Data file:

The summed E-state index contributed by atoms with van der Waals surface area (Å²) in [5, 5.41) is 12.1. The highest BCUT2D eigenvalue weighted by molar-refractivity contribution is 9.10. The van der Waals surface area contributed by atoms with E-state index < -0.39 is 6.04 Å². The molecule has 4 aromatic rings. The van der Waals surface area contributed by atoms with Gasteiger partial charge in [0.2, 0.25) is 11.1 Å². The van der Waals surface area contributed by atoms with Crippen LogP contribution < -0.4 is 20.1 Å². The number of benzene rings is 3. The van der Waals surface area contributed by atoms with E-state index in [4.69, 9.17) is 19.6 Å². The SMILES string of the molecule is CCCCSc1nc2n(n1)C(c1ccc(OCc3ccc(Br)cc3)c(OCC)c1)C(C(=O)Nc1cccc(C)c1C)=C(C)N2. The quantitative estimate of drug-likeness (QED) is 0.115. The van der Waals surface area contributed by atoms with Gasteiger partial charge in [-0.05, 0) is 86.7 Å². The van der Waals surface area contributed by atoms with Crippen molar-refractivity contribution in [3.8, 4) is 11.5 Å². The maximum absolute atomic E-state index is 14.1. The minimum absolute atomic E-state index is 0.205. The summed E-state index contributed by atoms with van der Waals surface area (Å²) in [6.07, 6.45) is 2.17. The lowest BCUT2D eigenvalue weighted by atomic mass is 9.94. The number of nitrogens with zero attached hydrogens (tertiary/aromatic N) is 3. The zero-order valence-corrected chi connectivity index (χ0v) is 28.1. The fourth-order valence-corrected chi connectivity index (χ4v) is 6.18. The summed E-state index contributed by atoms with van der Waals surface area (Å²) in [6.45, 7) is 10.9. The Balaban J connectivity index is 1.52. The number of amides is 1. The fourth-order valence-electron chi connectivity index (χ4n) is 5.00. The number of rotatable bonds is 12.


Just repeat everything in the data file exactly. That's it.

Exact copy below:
The summed E-state index contributed by atoms with van der Waals surface area (Å²) in [5, 5.41) is 12.1. The highest BCUT2D eigenvalue weighted by molar-refractivity contribution is 9.10. The van der Waals surface area contributed by atoms with E-state index < -0.39 is 6.04 Å². The molecule has 4 aromatic rings. The van der Waals surface area contributed by atoms with Gasteiger partial charge in [0.2, 0.25) is 11.1 Å². The van der Waals surface area contributed by atoms with Crippen LogP contribution < -0.4 is 20.1 Å². The number of benzene rings is 3. The van der Waals surface area contributed by atoms with E-state index in [4.69, 9.17) is 19.6 Å². The SMILES string of the molecule is CCCCSc1nc2n(n1)C(c1ccc(OCc3ccc(Br)cc3)c(OCC)c1)C(C(=O)Nc1cccc(C)c1C)=C(C)N2. The quantitative estimate of drug-likeness (QED) is 0.115. The van der Waals surface area contributed by atoms with Gasteiger partial charge in [-0.05, 0) is 86.7 Å². The van der Waals surface area contributed by atoms with Crippen molar-refractivity contribution in [3.8, 4) is 11.5 Å². The maximum absolute atomic E-state index is 14.1. The minimum absolute atomic E-state index is 0.205. The summed E-state index contributed by atoms with van der Waals surface area (Å²) in [6.07, 6.45) is 2.17. The lowest BCUT2D eigenvalue weighted by atomic mass is 9.94. The number of nitrogens with zero attached hydrogens (tertiary/aromatic N) is 3. The zero-order valence-corrected chi connectivity index (χ0v) is 28.1. The fourth-order valence-corrected chi connectivity index (χ4v) is 6.18. The summed E-state index contributed by atoms with van der Waals surface area (Å²) in [6.45, 7) is 10.9. The Balaban J connectivity index is 1.52. The number of amides is 1. The fourth-order valence-electron chi connectivity index (χ4n) is 5.00. The number of rotatable bonds is 12.